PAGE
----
Quick Tips in Delivering Your Product Demo
It is not a surprise whenever we as sales delivery confused and overwhelmed the prospect, and they will never spoke back to us. Despite of us being friendly and energetic, we all make our own mistake.
Four years ago, hundreds of product demos that we have laser-focused in our organization. Our role is to allow us to be the presenter and pain point together, leaving and hunting and closing to the marketing executives.
It’s a role that revolves around two purposes: the first is to bring our product to life in the prospect’s world, and the second is to make it look easy. Because of this, we often say that a marketing consultant has the heart of a teacher. (Interestingly enough, many of my fellow MC’s wanted to be teachers at one point.) There is immense satisfaction in connecting with someone on a personal level and educating them about how your product can solve their problems.
Before You Tell Them, Ask Them
My manager and I were recently discussing my future as a marketing consultant. This specific piece of advice resonated with me: every SC should know their product well enough to go into a call with no prep, ask a few well-placed questions, and be able to deliver a relevant demonstration. The critical component here? Questions. There’s no better way to understand what your audience is looking for than to ask them.
When You Do Talk, Pretend You’re a News Anchor
Think of how news anchors speak: in easily digestible, repeatable sound bites. Celebrity news hosts are especially good at this, but you can watch for it on every single news program. When someone on CNN is explaining a foreign policy decision, they don’t go off on some obscure tangent. Rather, they don’t waste a single word, use plain English, and follow a very logical flow. I just gave you an excuse to watch TMZ to improve in your job—you’re welcome.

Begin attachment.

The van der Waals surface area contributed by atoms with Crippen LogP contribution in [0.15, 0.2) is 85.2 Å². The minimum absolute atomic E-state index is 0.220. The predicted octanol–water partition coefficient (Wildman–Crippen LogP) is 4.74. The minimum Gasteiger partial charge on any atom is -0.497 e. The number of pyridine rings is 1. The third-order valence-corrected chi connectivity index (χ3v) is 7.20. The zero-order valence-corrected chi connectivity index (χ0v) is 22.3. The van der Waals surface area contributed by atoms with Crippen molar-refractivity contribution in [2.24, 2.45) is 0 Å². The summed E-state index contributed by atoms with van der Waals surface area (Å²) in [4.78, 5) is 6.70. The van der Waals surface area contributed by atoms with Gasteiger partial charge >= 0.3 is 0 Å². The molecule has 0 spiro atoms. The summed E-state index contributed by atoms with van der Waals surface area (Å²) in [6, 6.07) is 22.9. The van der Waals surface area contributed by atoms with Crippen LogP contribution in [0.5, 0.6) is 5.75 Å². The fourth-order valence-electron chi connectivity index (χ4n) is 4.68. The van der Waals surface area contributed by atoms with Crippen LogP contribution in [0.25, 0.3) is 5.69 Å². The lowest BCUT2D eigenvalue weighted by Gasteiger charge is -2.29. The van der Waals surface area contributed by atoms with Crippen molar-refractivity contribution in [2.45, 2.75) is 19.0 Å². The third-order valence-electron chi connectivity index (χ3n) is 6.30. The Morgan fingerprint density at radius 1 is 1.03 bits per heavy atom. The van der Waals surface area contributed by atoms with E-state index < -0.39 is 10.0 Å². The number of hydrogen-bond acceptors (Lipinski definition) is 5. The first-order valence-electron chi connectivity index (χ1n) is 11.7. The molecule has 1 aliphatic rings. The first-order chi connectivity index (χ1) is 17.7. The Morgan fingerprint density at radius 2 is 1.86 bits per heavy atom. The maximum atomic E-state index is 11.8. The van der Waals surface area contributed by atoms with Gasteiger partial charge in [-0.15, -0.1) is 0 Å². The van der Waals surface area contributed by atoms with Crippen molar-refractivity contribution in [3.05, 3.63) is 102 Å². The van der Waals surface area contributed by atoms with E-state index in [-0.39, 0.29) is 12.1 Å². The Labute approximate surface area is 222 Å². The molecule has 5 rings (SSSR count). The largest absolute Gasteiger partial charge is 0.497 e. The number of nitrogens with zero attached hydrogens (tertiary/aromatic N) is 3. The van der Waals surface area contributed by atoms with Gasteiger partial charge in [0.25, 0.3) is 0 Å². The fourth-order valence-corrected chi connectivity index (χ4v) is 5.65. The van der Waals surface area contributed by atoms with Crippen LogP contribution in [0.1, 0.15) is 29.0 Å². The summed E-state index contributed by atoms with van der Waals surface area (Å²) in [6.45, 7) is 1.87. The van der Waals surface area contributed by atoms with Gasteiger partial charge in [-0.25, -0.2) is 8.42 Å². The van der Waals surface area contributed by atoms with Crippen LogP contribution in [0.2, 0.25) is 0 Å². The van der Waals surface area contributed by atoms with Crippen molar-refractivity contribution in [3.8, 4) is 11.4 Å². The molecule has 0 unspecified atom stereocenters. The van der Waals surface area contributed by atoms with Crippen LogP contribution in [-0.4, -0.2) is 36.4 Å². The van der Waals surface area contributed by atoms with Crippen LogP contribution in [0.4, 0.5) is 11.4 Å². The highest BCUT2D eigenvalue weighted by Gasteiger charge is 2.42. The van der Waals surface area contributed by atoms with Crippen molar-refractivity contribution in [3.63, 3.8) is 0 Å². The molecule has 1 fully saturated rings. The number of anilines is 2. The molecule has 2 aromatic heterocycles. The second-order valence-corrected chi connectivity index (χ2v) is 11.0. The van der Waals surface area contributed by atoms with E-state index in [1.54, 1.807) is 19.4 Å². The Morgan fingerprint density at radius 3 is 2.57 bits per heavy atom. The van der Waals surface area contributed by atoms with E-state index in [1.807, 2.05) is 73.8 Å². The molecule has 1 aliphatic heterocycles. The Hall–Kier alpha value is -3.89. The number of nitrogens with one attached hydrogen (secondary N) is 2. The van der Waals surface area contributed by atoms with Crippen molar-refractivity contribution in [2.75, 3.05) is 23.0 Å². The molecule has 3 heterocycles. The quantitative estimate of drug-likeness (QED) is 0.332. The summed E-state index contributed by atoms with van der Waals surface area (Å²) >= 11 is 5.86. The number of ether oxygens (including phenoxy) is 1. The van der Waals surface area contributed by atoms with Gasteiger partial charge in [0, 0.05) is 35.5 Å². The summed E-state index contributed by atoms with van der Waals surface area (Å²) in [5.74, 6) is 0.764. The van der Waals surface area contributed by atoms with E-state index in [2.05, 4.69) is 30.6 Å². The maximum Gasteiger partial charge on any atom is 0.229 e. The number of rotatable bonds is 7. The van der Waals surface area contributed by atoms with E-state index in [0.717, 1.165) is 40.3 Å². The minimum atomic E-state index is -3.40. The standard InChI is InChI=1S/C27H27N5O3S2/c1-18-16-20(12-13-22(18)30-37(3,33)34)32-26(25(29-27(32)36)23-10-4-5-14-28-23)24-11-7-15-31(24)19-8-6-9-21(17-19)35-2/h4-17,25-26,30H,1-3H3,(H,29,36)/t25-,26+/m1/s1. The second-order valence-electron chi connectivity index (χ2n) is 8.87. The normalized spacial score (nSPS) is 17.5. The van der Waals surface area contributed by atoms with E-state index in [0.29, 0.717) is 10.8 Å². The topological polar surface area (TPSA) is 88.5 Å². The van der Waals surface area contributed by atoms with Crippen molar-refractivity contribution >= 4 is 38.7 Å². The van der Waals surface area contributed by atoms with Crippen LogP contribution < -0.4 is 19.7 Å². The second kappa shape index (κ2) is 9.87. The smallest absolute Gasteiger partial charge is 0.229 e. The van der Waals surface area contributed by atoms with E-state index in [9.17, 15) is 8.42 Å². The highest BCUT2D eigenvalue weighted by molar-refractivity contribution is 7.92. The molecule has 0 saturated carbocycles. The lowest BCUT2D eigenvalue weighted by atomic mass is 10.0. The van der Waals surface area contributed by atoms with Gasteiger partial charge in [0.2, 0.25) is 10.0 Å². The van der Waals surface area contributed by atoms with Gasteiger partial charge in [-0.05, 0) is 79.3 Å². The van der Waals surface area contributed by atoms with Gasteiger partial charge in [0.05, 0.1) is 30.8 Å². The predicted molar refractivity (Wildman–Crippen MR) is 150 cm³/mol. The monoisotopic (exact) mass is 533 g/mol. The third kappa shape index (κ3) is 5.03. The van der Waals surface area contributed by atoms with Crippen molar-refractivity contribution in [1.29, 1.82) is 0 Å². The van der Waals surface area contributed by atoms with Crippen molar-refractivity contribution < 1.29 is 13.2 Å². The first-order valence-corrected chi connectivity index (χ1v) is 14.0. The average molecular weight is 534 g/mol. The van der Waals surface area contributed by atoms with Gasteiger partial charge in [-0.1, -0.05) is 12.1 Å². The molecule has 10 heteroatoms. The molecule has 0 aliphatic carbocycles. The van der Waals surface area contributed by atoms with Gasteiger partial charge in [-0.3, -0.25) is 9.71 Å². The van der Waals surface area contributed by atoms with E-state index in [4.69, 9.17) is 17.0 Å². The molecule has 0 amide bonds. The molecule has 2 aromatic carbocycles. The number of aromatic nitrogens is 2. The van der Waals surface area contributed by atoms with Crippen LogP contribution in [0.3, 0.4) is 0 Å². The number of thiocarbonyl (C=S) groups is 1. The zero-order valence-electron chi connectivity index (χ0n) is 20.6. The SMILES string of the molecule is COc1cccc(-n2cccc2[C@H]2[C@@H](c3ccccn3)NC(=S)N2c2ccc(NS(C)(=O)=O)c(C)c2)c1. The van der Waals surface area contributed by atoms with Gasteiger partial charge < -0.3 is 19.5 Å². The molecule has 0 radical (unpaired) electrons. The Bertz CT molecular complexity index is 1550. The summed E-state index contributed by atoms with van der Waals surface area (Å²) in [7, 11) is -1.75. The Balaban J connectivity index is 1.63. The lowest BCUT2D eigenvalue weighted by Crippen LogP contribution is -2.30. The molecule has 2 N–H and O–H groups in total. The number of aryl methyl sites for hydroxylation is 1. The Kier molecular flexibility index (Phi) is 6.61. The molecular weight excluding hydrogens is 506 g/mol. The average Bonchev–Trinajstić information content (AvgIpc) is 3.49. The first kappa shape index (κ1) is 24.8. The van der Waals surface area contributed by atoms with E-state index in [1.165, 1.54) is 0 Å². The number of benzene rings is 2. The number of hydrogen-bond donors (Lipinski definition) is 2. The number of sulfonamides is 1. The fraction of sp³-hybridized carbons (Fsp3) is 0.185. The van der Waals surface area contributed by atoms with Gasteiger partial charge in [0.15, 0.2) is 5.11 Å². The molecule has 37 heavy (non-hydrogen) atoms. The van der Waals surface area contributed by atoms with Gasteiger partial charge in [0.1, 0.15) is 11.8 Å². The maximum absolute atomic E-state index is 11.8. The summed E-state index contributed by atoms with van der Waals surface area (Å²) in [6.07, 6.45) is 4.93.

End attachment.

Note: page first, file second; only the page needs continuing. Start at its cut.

Pretending you’re a news anchor will also accomplish another important goal: keeping your demo laser-focused. Every click and every screen you show should have a purpose.
Discover the QBQ–the Question Behind the Question
I was recently on an internal certification for one of our newer marketing consultant. Our manager asked her how many filters we have in a specific feature, and she handled it perfectly. Rather than scramble to answer, she paused, smiled, and asked him to explain his use case. Sure enough, he had no interest in a number, but wanted to see a specific scenario built out. The conversation took a completely different and far more productive path because it veered away from features/functions and towards benefits and addressing pain points.
Lastly, Record Yourself
The best athletes watch their games and pick apart everything they could have done better. The best salespeople do the same. Use the camera on your computer or phone if you do any onsite presentations, or use a screen/voice capture product like Snagit if you conduct business virtually. This will help you identify your filler words and see how well you navigate your product.